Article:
I try to reflect on a number of issues—spiritual, theological, political, social and economic. I am an amateur in so many of these areas but that never stops me from thinking and writing. I am one who loves to be stretched and to challenge ideas, my own and yours. One friend who has helped me to think a great deal better about the economy is David Bahnsen. David is a professional financial advisor and a member of our ACT 3 board. He wrote the following piece for several publications and allowed me to reprint it. Even if you protest his language his basic ideas seem so patently obvious as to be quite hard, if not impossible, to refute.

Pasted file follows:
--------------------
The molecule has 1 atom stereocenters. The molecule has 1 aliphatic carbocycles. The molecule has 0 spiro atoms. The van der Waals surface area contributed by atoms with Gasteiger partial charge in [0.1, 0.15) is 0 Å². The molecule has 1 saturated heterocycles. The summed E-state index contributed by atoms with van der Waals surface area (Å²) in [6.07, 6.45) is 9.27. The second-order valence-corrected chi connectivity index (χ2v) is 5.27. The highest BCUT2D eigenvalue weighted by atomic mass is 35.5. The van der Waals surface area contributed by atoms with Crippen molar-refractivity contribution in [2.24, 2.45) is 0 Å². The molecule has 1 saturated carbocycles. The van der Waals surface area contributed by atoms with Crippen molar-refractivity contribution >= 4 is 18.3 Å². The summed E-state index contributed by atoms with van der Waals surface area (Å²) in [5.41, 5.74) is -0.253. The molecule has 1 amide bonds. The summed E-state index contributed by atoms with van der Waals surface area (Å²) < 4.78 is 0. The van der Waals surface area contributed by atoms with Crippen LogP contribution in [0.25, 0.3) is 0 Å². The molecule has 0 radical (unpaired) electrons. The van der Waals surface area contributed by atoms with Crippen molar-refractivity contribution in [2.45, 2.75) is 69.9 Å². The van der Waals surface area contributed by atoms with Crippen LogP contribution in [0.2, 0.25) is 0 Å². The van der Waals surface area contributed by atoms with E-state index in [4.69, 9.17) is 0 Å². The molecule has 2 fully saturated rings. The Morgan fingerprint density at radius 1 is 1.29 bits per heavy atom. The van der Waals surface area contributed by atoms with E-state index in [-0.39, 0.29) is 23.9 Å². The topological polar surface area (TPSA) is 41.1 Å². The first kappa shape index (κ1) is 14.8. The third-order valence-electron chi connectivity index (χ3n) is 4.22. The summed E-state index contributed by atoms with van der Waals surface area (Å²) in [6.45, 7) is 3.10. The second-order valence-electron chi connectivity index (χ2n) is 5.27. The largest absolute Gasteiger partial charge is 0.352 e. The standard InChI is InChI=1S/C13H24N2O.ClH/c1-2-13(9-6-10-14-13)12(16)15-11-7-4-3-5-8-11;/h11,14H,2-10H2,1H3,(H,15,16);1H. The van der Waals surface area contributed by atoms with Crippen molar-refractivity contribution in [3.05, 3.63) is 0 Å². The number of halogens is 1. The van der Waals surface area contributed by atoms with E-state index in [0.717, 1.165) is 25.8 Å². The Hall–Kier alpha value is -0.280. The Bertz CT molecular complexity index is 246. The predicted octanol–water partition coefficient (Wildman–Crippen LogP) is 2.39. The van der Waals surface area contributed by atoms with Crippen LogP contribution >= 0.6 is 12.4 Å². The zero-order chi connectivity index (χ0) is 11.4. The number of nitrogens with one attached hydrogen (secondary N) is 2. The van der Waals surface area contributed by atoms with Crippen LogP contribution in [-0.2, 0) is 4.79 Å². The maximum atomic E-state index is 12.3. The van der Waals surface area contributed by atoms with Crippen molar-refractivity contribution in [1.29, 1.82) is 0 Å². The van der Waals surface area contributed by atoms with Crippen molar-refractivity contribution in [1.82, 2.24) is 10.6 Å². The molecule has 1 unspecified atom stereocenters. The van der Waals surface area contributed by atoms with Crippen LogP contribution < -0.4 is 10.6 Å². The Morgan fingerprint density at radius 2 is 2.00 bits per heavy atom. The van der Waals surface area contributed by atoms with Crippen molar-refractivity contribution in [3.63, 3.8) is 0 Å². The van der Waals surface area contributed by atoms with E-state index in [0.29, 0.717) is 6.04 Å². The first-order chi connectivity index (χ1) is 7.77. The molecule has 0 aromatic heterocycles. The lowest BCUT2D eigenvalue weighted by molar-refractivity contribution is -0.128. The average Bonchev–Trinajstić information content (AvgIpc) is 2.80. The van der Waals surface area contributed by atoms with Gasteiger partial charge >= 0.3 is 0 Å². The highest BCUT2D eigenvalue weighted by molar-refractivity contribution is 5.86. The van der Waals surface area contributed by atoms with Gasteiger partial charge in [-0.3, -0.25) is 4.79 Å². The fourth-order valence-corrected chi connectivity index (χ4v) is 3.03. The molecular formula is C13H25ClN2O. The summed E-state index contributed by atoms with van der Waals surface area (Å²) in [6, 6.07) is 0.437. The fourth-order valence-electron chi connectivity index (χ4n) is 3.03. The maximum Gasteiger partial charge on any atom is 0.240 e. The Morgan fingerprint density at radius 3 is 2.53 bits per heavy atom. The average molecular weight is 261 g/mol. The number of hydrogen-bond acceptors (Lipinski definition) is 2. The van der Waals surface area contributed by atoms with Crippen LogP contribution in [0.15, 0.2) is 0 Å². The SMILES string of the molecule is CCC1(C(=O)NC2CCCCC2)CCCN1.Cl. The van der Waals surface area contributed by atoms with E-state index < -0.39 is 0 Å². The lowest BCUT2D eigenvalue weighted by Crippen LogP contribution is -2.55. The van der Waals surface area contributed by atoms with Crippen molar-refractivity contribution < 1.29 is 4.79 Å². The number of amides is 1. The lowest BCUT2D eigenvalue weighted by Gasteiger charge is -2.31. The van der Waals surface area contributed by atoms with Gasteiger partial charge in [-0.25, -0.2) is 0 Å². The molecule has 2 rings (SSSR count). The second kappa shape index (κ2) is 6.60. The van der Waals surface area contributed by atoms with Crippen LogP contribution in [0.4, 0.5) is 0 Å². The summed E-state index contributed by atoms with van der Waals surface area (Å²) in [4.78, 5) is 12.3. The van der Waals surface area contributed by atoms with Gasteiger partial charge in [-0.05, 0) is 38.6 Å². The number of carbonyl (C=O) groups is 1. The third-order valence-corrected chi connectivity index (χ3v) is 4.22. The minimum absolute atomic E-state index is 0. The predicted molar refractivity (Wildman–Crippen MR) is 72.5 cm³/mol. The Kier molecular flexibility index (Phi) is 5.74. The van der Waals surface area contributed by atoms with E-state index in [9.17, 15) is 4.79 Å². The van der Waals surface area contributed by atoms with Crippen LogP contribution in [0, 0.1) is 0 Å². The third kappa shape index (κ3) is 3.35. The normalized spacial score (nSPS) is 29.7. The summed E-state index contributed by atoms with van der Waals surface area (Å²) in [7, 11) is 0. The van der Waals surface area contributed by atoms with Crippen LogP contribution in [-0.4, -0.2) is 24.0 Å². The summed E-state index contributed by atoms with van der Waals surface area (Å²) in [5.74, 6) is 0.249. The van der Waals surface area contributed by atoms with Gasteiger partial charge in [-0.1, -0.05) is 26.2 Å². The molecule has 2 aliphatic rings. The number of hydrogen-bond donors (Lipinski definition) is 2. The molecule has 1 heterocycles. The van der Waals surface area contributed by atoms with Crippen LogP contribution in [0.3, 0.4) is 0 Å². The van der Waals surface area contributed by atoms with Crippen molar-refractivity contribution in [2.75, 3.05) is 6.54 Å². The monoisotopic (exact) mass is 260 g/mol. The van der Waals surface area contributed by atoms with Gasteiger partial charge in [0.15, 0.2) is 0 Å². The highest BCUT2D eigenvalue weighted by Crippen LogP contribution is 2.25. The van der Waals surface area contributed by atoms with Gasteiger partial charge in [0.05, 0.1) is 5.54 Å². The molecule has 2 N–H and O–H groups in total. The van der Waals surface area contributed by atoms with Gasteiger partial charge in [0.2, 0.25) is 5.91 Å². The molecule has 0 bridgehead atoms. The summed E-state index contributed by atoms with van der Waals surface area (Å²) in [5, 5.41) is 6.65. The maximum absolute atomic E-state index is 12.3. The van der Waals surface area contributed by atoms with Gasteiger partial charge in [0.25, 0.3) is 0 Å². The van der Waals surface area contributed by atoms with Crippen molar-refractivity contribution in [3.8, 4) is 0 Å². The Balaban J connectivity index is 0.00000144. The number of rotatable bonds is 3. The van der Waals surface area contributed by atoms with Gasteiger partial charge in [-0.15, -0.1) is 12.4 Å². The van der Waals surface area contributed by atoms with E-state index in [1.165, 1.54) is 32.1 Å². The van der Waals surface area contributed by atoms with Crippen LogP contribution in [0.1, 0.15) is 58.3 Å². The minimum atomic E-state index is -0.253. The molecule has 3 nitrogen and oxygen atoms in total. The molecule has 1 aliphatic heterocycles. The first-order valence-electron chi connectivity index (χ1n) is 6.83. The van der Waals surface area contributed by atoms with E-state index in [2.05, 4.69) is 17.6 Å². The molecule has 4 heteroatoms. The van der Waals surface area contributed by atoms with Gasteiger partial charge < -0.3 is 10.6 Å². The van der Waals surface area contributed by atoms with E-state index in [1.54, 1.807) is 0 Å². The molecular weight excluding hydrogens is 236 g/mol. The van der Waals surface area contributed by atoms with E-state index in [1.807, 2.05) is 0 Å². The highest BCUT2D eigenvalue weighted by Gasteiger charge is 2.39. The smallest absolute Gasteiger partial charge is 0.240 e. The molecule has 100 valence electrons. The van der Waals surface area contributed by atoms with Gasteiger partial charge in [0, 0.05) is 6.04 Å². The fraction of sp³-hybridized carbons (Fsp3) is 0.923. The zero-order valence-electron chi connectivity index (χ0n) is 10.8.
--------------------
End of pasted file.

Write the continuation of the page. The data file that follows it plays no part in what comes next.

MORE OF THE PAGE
It is indisputable to those with functioning sensory skills that the economy is in the midst of substantial turmoil. Brought on by the bursting of a housing and mortgage bubble, the excess of which defies the imagination even of the dotcom atrocity, large sectors of the economy sit at a crossroads, and the financial system at-large is struggling to nurse its way through a deserved hangover. When and how credit conditions will return to a place of health is unknown. The Fed is pumping the system with easy money, hoping to "reflate" the economy, but job growth is slowing, corporate earnings are decelerating, and consumer spending appears to be preparing to